GE Energy (Fairfield, Conn., U.S.A.) recently announced they were working to provide smart-grid-as-a-service to community-owned utility systems that traditionally did not invest in smart grid systems due to steep up-front costs.
According to GE, smart grids have only been cost-effective to larger investor-owned utilities, but GE Energy is working with the city of Norcross, Georgia, U.S.A. and the Electric Cities of Georgia, an organization that provides strategic and technical services to cities that operate a community-owned public power utility, to implement smart grids into local utility systems as a service offering.
“This model offers these utilities the opportunity to play in a space traditionally advantaged by larger utilities,” says Todd Jackson, product line leader for Solutions as a Service in GE’s Digital Energy business. “It also offers them advanced capabilities while reducing and/or avoiding upfront capital costs.”
According to Jackson, this smart-grid-as-a-service program, also referred to as GE’s Grid IQ: Solutions as a Service, is being paid for out of the city’s electric fund and will not cause an increase in the city’s tax base.
Beginning in May 2012, $1 will be added to residential utility bills each month to help cover the cost of this new technology, while commercial accounts will be charged $3.35 a month.
GE Energy could not provide the cost of the smart grid or the amount this smart-grid-as-a-service could save users. But, according to David Leeds senior manager of Smart Grid Research at GTM Research (Boston, Mass., U.S.A.), it all comes down to the software.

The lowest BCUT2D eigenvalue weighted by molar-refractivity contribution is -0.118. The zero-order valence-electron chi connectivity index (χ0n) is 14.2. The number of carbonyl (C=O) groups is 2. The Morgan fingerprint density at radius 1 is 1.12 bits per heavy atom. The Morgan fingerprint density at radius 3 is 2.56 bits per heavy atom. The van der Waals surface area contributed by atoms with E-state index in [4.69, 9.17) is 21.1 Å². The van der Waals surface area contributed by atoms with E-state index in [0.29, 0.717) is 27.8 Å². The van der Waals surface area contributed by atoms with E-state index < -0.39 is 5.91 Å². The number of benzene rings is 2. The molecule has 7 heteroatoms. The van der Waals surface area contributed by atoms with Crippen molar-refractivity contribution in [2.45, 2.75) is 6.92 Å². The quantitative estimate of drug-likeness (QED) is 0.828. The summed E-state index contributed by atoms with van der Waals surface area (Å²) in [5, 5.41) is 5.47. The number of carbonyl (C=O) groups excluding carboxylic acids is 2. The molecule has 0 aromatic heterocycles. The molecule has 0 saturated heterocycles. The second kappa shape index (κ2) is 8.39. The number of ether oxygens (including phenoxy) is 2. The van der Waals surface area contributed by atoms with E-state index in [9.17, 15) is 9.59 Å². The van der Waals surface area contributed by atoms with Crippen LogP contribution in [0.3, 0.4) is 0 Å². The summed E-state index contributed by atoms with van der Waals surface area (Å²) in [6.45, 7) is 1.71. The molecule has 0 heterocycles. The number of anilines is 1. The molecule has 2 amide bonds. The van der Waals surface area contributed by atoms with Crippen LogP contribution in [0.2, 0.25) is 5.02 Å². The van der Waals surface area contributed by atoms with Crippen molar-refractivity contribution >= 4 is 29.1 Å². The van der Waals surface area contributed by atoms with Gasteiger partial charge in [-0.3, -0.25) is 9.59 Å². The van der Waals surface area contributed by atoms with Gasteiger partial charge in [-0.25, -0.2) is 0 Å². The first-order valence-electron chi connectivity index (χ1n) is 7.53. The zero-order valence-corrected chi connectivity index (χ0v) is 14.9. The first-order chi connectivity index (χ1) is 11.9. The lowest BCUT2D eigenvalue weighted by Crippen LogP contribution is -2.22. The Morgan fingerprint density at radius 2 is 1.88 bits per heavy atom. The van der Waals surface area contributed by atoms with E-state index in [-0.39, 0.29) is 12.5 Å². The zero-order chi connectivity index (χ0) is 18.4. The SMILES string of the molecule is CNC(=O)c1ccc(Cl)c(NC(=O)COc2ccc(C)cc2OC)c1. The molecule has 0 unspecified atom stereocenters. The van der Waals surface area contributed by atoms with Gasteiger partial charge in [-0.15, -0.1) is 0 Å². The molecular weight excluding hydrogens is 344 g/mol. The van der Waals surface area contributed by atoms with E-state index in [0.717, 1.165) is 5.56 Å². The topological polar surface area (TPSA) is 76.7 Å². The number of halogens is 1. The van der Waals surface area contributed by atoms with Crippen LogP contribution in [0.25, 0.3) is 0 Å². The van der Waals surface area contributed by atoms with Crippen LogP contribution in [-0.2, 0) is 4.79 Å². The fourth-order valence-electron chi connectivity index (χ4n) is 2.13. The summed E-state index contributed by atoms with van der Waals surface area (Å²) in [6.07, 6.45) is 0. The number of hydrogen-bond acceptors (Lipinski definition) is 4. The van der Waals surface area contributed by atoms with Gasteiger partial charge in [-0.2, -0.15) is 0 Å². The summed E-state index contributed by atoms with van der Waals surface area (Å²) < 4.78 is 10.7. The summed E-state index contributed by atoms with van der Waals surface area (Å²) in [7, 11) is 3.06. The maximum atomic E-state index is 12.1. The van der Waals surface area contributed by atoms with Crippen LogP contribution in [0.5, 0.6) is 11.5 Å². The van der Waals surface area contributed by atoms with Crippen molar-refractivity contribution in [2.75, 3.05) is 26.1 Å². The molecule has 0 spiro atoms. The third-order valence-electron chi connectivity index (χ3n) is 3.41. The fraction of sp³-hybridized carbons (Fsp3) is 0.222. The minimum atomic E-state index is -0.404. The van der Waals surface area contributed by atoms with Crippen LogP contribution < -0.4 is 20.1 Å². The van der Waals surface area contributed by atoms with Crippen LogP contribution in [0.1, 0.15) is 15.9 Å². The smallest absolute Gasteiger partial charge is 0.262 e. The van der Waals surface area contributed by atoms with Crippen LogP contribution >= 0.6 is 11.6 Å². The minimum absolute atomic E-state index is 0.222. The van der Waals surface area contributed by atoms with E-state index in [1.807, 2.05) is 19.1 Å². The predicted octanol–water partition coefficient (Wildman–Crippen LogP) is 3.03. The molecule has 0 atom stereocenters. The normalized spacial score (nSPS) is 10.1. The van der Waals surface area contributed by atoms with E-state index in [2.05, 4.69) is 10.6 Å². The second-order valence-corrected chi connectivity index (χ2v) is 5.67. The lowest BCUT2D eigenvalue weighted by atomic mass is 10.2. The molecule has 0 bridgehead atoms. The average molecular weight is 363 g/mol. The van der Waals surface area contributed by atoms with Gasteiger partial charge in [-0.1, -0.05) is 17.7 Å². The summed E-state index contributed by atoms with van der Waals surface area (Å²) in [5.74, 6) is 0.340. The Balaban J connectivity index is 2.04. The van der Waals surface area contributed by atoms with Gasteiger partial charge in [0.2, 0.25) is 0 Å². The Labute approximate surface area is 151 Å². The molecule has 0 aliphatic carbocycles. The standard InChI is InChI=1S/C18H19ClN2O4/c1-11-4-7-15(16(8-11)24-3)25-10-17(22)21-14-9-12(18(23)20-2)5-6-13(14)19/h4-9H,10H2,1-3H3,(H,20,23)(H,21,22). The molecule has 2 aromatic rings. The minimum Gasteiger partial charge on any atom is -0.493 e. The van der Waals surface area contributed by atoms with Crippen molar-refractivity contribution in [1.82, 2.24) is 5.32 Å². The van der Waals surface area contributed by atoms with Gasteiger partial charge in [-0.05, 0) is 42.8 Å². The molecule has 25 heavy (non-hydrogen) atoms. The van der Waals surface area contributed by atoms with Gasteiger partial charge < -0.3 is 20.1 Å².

“Getting access to software is going to be paramount over the next 10 or 20 years and this is a smart play by GE to say hey, we can offer this in ways that are more affordable to the smaller players,” says Leeds. A software model is 80% margins and you buy it, install it, it’s your proprietary software so you tweak it to your particular security needs. So I’m guessing that the software-as-a-service is a more universal solution that maybe doesn’t do 100% of what you need done, but maybe two-thirds are covered.”
For smaller utilities, the upfront, initial expense is the risk associated with investing in smart grids.
“[This] offering was created to address the risk involved with making the substantial technology investment required to upgrade utility systems and also to address the initial capital expense. The Solutions as a Service offering mitigates the risk associated with technology obsolescence, implementation of systems and the ongoing involvement in maintaining the systems,” says Jackson.
GE will deploy 4,300 smart meters for the City of Norcross, which will cover about 150,000 customers. The city of Norcross spans 4.5 square miles.
According to GE, some of the benefits of this service include access to more energy information, faster response to power outages, pre-payment options, online portal access to energy use information and automated meter readings.